Beyond the Black Rainbow is another film that mixes visual majesty & stony baloney psychedelia with moments of incongruous humor, but that’s not the Dark Star influence Panos Cosmatos cites for his own debut. The “freezer room scene’s” influence on the intense blues of Beyond the Black Rainbow’s “night mode” sequences is much more specific & direct than any Dark Star influences Cosmatos may have picked up through cultural osmosis, given the stature of its central two collaborators. That scene, in which the new captain of the ship visits his cryogenically frozen predecessor for advice, is significant enough to Dark Star’s legacy that it’s the image used on the film’s Kubrick-riffing poster (likely due to the frozen captain’s distant gaze resembling 2001’s own advertising). It’s understandable then, that the freezer room scene would be the reference point Cosmatos & Li used to create some of Beyond the Black Rainbow’s general look, but I believe Dark Star’s influence may have extended even further than that scene’s acknowledgement. Throughout Dark Star, there were kaleidoscopic flashes of light, washes of color, and outer space animation that recalled the general analog psychedelia vibe of Beyond the Black Rainbow for me. There are two particular scenes I could point to that I believed resembled Cosmatos’s film much more closely than even the blue hues of the freezer room: one in which a laser gone haywire paints everything in its vicinity a harsh, monochromatic red and one in which the new captain waxes nostalgic about waxing his surfboard while staring out an observation dome, his head effectively floating in space while cross-lit in red & blue. The freezer room scene may have been a useful reference point when coordinating specific aspects of Beyond the Black Rainbow’s cinematography, but Dark Star’s fingerprints are visible all throughout Cosmatos’s picture outside that specific context.

Given the feats Carpenter & O’Bannon would later accomplish, Dark Star’s comedic missteps and detectable influences on just this one isolated picture seem like petty concerns in its greater legacy; the ways it transformed sci-fi media through Alien is alone enough to drown out those minor details. Its comparison to Beyond the Black Rainbow is of much more interest on Cosmatos’s end, as his work often feels so impenetrable in its pastiche of a genre era that likely never existed that any flash of a direct, specific influence like Phase IV or Dark Star feels illuminating. It’s unclear how much of those two films’ visual similarities (outside the freezer room “night mode”) were an indirect result of general genre bleed-over due to Carpenter & O’Bannon’s larger cultural presence, but it is clear that Cosmatos pulled something directly from Dark Star that indicates what Beyond the Black Rainbow was meant to accomplish. It’s also clear that Panos Cosmatos made a much more creatively successful feature debut than John Carpenter did, something to be immensely proud of.

For more on November’s Movie of the Month, Panos Cosmatos’s psychedelic debut Beyond the Black Rainbow, check out our Swampchat discussion of the film, and last week’s examination of the influences it pulled from Phase IV (1974).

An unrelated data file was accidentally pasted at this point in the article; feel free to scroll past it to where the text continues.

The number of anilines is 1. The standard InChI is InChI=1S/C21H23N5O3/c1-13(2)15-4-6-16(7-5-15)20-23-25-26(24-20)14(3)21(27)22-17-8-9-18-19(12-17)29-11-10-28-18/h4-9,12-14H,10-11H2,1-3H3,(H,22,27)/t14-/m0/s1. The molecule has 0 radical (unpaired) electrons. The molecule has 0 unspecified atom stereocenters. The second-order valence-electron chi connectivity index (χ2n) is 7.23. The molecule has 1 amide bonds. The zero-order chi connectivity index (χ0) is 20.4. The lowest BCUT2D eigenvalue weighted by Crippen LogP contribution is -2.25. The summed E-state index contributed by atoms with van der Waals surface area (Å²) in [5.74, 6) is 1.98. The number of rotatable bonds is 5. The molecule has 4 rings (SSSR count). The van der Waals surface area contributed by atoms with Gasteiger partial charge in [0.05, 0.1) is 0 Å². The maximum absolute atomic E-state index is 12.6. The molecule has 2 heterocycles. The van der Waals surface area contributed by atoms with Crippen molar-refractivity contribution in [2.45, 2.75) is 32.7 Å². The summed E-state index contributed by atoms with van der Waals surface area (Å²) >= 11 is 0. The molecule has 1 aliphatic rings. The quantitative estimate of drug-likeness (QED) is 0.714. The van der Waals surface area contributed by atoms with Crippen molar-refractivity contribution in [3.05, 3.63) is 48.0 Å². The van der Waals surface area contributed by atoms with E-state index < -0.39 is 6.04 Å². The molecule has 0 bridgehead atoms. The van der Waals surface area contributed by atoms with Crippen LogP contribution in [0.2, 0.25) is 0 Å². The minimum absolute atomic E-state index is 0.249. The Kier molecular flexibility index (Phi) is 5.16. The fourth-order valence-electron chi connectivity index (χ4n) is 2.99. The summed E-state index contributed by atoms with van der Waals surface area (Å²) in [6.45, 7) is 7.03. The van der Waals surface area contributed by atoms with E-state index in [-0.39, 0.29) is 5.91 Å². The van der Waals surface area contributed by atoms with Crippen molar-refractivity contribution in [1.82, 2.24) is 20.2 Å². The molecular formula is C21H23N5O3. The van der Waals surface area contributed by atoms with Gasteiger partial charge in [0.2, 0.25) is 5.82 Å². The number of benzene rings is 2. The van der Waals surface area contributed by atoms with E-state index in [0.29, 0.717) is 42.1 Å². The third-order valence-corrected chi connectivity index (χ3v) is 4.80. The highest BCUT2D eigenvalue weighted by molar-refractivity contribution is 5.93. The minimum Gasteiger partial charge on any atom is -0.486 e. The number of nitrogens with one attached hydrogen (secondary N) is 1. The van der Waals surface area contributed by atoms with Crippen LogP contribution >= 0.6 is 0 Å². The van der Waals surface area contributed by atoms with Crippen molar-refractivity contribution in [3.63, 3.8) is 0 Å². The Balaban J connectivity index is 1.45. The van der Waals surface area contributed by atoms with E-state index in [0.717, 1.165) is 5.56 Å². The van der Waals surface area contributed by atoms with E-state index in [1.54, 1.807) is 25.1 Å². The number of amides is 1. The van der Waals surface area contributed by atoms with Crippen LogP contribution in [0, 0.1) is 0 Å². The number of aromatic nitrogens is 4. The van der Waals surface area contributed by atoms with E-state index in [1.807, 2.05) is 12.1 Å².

-Brandon Ledet

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Pig Film (2018)

Although I have no problem conceding that the legendary auteur was immensely, distinctly talented as a visual artist, I personally struggle to enjoy Andrei Tarkovsky works like Solaris or Stalker as genre film entertainment. Josh Gibson’s microbudget sci-fi indie Pig Film (which saw its U.S. premiere at the 2018 New Orleans Film Festival) has cracked that code for me, re-configuring the basic elements of a Tarkovsky genre film into something I wholeheartedly enjoy. An hour-long, black & white sci-fi musical (!) that reinvigorates the Tarkovsky aesthetic by infusing it with the grimy textures of indie genre-film classics like Eraserhead & Tetsuo: The Iron Man, Pig Film indulges in the exact amount of art film pretension I can stomach before I start rolling my eyes. A lean, self-contained industrial nightmare that only disrupts its pensive oceans of silence for moments of ethereal, operatic beauty, Pig Film is Tarkovsky perfected – or, if you’re already a Tarkovsky convert – Tarkovsky streamlined, like a punk rock Stalker.

A mysterious, unnamed woman tends to an industrial pig farm as its only worker and, seemingly, the only person left alive. She sees to the entire life cycle of a farmed pig (from insemination to slaughter & rendering) all by her lonesome, a one-woman factory staff. Her only company is a stockpile of outdated industrial infomercials from the 1950s: real-life propaganda artifacts recorded on celluloid, projector slides, and vinyl records. Her only “spoken” dialogue is privately-sung operatic repetition of word-for-word snippets of text from those industrial artifacts, accompanied by an eerie synth soundtrack. She sings about the importance of pumping pigs full of antibiotics while vacantly executing the daily drudgery of preparing the animals for a likely non-existent post-Apocalyptic market, as if she’s learning the fundamental tenants of language & reality from these industrial ads. Her basic humanity comes into question as the film slips into an unmistakable sci-fi horror tone– until eventually settling for a quiet, alienating drama in a perfect closed-loop.